Sugar: Not just bad for your teeth!

Our society has a thing for sugar. Often foods labeled low fat have added sugar to make them taste better. Instead of fruit, we eat fruit snacks or drink fruit juice. Even our “health foods” are often processed and full of added sugar. Check the label on your favorite iced tea, coffee drink (frappuccinos, we are looking at you!), fruit juice, or of course, soda, and you are most likely looking at over 40 grams a sugar–which you will consume in the matter of a half hour or so! That can be a shock to your body. For non-diabetics, health professionals only recommend women consume about 30 grams of added sugar, and men about 45 grams. Added sugar is sugar that doesn’t naturally occur in the foods your eat, such as fruits and vegetables, which naturally contain sugars. Drinking one sugary beverage could put you over your limit–for your whole day!

We know sugar isn’t good for your teeth. You are probably aware that sugar can equal a thicker waistline in the long run. However, sugar can be harmful to your body for other reasons too. Ingesting too much sugar can cause headaches, attention issues, fatigue, and moodiness. Depending on your dietary habits, you may experience an “afternoon slump” because of the sugar you consume in the morning or at lunch. For some people, sugar can cause breakouts or other skin issues. Your body can also become addicted to sugar, which causes you to crave sugary junk foods instead of the foods your body really needs. If you are really interested in the effects sugar can have on your body, check out this link here (warning: it may seriously affect the way you look at sugar!).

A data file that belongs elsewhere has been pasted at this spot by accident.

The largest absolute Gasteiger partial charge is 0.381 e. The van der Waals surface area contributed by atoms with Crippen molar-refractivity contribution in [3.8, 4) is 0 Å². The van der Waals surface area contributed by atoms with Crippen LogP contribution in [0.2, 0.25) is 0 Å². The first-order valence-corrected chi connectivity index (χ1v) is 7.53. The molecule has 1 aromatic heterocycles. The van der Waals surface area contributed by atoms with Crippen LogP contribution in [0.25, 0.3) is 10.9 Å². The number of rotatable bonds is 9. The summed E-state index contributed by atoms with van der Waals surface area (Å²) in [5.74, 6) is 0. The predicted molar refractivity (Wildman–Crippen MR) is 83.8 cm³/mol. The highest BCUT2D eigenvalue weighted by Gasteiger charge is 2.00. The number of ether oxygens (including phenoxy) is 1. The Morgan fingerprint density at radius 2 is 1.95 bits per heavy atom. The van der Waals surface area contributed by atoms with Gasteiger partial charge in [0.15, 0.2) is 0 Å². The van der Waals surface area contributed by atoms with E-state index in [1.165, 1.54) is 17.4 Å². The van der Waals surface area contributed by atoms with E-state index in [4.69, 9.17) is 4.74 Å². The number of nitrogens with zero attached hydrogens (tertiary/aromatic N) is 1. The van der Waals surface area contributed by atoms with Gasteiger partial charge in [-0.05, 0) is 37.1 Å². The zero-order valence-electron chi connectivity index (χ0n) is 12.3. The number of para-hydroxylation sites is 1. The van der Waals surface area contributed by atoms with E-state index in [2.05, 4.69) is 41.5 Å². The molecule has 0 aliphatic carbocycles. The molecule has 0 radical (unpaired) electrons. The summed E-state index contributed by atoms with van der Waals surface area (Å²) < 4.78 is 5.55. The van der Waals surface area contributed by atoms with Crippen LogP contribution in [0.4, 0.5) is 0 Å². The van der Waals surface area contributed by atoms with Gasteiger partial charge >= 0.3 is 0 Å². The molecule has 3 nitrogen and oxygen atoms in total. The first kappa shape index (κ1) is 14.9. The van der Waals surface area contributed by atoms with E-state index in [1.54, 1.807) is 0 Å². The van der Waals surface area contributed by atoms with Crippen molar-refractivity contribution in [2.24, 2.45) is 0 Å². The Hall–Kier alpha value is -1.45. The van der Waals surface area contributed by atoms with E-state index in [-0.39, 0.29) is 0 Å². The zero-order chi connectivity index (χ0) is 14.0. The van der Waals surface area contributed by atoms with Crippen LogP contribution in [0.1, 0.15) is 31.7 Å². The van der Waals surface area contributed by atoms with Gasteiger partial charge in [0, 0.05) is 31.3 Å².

We aren’t suggesting that you cut added sugar entirely out of your diet. A great step in taking a healthy look at your sugar intake would be to make a food journal for a day or two. Write down everything you eat or drink, then calculate how much sugar you are consuming. Compare this to the recommended amount of sugar for you. If you are a diabetic, please consult your doctor regarding your sugar intake. Find foods and drinks that may have a high sugar content that maybe you are not realizing, and take steps to replace them or make them a special treat rather than something you have every day.

About the author

A practicing dentist since 1982, Dr. Gary Imm, provides advanced cosmetic dentistry, including smile makeovers, sedation, implant and TMJ services. He is committed to progressive, extraordinary care for his guests. All Smiles Dental Care trains at least 300 hours each year at such prestigious centers as the Las Vegas Institute of Advanced Dentistry. (LVI)

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